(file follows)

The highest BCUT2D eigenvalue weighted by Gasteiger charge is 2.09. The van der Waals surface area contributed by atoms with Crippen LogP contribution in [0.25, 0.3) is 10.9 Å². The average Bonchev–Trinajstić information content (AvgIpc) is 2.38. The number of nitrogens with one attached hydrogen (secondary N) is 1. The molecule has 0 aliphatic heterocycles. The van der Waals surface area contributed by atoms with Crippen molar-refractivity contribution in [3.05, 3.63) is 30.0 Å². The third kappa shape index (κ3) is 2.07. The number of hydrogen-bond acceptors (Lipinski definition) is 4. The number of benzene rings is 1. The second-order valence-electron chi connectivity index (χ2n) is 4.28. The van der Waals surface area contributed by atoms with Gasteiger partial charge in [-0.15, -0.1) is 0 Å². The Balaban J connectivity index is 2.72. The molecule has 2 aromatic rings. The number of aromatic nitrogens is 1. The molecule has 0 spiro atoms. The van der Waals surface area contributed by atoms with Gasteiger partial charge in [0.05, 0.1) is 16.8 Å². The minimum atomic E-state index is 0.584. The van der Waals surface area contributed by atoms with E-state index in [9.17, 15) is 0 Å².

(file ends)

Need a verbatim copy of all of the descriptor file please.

The highest BCUT2D eigenvalue weighted by Gasteiger charge is 2.09. The van der Waals surface area contributed by atoms with Crippen LogP contribution in [0.25, 0.3) is 10.9 Å². The average Bonchev–Trinajstić information content (AvgIpc) is 2.38. The number of nitrogens with one attached hydrogen (secondary N) is 1. The molecule has 0 aliphatic heterocycles. The van der Waals surface area contributed by atoms with Crippen molar-refractivity contribution in [3.05, 3.63) is 30.0 Å². The third kappa shape index (κ3) is 2.07. The number of hydrogen-bond acceptors (Lipinski definition) is 4. The number of benzene rings is 1. The second-order valence-electron chi connectivity index (χ2n) is 4.28. The van der Waals surface area contributed by atoms with Gasteiger partial charge in [-0.15, -0.1) is 0 Å². The Balaban J connectivity index is 2.72. The molecule has 2 aromatic rings. The number of aromatic nitrogens is 1. The molecule has 0 spiro atoms. The van der Waals surface area contributed by atoms with Gasteiger partial charge in [0.05, 0.1) is 16.8 Å². The minimum atomic E-state index is 0.584. The van der Waals surface area contributed by atoms with E-state index in [9.17, 15) is 0 Å².